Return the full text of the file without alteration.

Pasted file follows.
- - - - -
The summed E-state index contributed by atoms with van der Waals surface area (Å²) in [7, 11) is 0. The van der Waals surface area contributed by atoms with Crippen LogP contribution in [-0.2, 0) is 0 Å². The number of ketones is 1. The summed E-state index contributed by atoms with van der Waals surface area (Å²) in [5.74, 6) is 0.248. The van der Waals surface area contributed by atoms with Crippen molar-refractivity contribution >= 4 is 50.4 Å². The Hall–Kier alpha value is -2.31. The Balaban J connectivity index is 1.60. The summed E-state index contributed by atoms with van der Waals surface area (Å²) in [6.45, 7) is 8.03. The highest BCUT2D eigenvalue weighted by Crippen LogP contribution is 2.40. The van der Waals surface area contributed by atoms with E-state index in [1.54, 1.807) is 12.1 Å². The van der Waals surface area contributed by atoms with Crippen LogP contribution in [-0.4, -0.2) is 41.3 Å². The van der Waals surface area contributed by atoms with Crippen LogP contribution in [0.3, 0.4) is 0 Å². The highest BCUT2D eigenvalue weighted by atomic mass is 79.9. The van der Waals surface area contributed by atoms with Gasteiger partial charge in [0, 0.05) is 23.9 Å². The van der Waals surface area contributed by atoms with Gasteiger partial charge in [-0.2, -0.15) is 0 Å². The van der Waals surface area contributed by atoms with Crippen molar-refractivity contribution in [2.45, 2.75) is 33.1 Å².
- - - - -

The summed E-state index contributed by atoms with van der Waals surface area (Å²) in [7, 11) is 0. The van der Waals surface area contributed by atoms with Crippen LogP contribution in [-0.2, 0) is 0 Å². The number of ketones is 1. The summed E-state index contributed by atoms with van der Waals surface area (Å²) in [5.74, 6) is 0.248. The van der Waals surface area contributed by atoms with Crippen molar-refractivity contribution >= 4 is 50.4 Å². The Hall–Kier alpha value is -2.31. The Balaban J connectivity index is 1.60. The summed E-state index contributed by atoms with van der Waals surface area (Å²) in [6.45, 7) is 8.03. The highest BCUT2D eigenvalue weighted by Crippen LogP contribution is 2.40. The van der Waals surface area contributed by atoms with E-state index in [1.54, 1.807) is 12.1 Å². The van der Waals surface area contributed by atoms with Crippen LogP contribution in [-0.4, -0.2) is 41.3 Å². The van der Waals surface area contributed by atoms with Crippen LogP contribution in [0.3, 0.4) is 0 Å². The highest BCUT2D eigenvalue weighted by atomic mass is 79.9. The van der Waals surface area contributed by atoms with Gasteiger partial charge in [0, 0.05) is 23.9 Å². The van der Waals surface area contributed by atoms with Gasteiger partial charge in [-0.2, -0.15) is 0 Å². The van der Waals surface area contributed by atoms with Crippen molar-refractivity contribution in [2.45, 2.75) is 33.1 Å².